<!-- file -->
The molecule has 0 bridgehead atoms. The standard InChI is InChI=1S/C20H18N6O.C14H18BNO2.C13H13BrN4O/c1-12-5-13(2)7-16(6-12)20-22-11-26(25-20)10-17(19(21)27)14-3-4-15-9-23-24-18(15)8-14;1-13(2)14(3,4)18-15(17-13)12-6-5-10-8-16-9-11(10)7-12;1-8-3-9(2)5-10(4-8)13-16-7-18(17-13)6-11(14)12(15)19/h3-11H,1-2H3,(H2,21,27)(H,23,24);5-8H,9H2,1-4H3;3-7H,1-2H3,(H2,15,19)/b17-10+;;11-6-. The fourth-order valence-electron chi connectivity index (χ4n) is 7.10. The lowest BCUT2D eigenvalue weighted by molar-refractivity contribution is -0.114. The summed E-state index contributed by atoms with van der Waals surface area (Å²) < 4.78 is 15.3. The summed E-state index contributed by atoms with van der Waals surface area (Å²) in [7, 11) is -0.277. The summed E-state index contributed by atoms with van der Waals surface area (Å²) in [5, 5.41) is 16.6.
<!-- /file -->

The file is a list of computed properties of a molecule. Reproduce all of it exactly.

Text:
The molecule has 0 bridgehead atoms. The standard InChI is InChI=1S/C20H18N6O.C14H18BNO2.C13H13BrN4O/c1-12-5-13(2)7-16(6-12)20-22-11-26(25-20)10-17(19(21)27)14-3-4-15-9-23-24-18(15)8-14;1-13(2)14(3,4)18-15(17-13)12-6-5-10-8-16-9-11(10)7-12;1-8-3-9(2)5-10(4-8)13-16-7-18(17-13)6-11(14)12(15)19/h3-11H,1-2H3,(H2,21,27)(H,23,24);5-8H,9H2,1-4H3;3-7H,1-2H3,(H2,15,19)/b17-10+;;11-6-. The fourth-order valence-electron chi connectivity index (χ4n) is 7.10. The lowest BCUT2D eigenvalue weighted by molar-refractivity contribution is -0.114. The summed E-state index contributed by atoms with van der Waals surface area (Å²) < 4.78 is 15.3. The summed E-state index contributed by atoms with van der Waals surface area (Å²) in [7, 11) is -0.277. The summed E-state index contributed by atoms with van der Waals surface area (Å²) in [5, 5.41) is 16.6.